If all printers were determined not to print anything until they were sure it would offend nobody, there would be very little printed.” So said the venerable Benjamin Franklin. From my time writing for Lagniappe, I’ve found this simple, yet oddly paradoxical statement to be true; many public officials don’t like public scrutiny.

Yes, I know you may ask: “But they voluntarily sought public support to be elected to a public position, and work on behalf of the public’s interest, why would they not want their actions publicly examined?” That’s a good question.

But for some reason there are elected officials, at various levels of government, who operate with the belief that if you question their actions you are somehow biased or unfair. Pointed or nuanced questions and penetrating analysis are, in such politicians’ mind, evidence of an orchestrated effort to undermine them. Rather than viewing press scrutiny for what it is, a routine and necessary part of public office and public interest, they see it as an unwanted intrusion.

Well, here’s my take: If you’re in public office and you have a problem with your actions on the people’s behalf being publicly scrutinized, then you should go back to private work. Period.

It’s of late been implied that our founders favored a press whose message could be controlled or perhaps saw its value to society as minimal. Nothing could be further from the truth. It was our second president, John Adams, who stated, “The liberty of the press is essential to the security of the state.” Also, as one of the principal individuals involved in our founding, with great authority he noted, “But none of the means of information are more sacred, or have been cherished with more tenderness and care by the settlers of America than the press.”

It must be remembered that the press during the early years of our nation had very little oversight, and sharp personal attacks as well as outright partisanship were common in newspapers. Someone who suffered greatly as a politician from this “wild west” type of media environment was Thomas Jefferson. However, even though he weathered some very pointed attacks and at times complained of these, he never lost his faith in the importance of a free press and how dispensable it was to a democracy.

Jefferson observed: “The only security of all is in a free press. … The agitation it produces must be submitted to. It is necessary to keep the waters pure.” He further declared, “Our liberty cannot be guarded but by the freedom of the press, nor that be limited without danger of losing it.”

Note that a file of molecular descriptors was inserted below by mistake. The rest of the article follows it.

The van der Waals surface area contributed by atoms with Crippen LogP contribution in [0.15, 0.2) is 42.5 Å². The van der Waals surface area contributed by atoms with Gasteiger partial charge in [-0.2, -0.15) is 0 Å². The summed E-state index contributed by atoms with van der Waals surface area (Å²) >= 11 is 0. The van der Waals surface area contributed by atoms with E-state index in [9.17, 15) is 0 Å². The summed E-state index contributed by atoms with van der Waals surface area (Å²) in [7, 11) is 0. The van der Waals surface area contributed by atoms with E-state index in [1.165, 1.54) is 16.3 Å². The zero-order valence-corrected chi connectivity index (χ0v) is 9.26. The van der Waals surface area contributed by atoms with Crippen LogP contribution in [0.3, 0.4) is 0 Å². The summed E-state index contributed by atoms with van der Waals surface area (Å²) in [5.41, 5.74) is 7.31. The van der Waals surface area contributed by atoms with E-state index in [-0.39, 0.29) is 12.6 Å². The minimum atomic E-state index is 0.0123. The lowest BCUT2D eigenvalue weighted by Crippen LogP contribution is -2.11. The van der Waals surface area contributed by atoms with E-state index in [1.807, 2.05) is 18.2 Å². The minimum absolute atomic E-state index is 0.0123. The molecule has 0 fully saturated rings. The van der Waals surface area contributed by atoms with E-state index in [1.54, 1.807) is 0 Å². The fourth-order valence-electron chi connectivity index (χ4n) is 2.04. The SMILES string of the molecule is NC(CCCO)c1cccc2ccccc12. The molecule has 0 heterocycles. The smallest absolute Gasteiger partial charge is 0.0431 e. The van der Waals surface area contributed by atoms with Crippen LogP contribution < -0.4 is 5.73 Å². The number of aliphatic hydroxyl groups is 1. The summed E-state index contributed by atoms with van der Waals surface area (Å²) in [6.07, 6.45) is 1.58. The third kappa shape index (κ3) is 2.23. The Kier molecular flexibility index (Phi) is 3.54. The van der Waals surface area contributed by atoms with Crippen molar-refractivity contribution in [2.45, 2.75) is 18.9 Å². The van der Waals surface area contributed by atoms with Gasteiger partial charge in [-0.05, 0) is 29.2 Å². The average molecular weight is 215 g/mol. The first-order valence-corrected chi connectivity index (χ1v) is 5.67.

Today, although the right of a free press is guaranteed by the First Amendment, news organizations can’t just publish whatever they want without consequences. The rights of the libeled or slandered are often held by the courts today to be more important than those of other parties’ rights to freedom of speech or expression.

This was not so much the case during Jefferson’s time. Yet, as one scholar vividly made clear, Jefferson remained firm in understanding that “A press that is free to investigate and criticize the government is absolutely essential in a nation that practices self-government.”

Jefferson was so convinced of this belief that he declared, “Were it left to me to decide whether we should have a government without newspapers or newspapers without a government, I should not hesitate a moment to prefer the latter … I should mean that every man should receive those papers and be capable of reading them.”

Astonishing. The president who suffered at the hands of the press didn’t advocate destroying it, or government controlling the flow of information to the people. No, he understood that if any one of those two options ever happened, America’s attempt at self-government would be over.

Jefferson knew that a government that can’t be questioned is no true government of the people. Accordingly, he was well aware that any people who would consent to live under such a government are no longer fit to govern themselves. They deserve the tyranny that is sure to follow.

The press was never meant to be the politician’s friend, but his or her conscience. It’s meant to be that entity which functions outside the realm of government, but is so essential to the honest and transparent operation of government. All political leaders should understand this.

Unfortunately, individuals are drawn to the power and visibility of public office, but are annoyed and in some cases angered by the accountability that comes with it. When a public official tries to diminish or subvert the transparency and accountability that should be a part of holding a public position, that’s a really good indicator that such a person is operating more out of self-interest than the public interest. It should serve as a huge red flag of warning.

Regardless of whether one is serving as a politician on the local level, in a state position, in Congress or as president of the United States: Stop whining about the press doing their job and just concentrate on doing yours. Besides, openness and transparency have never been an enemy to a political leader seeking to do good.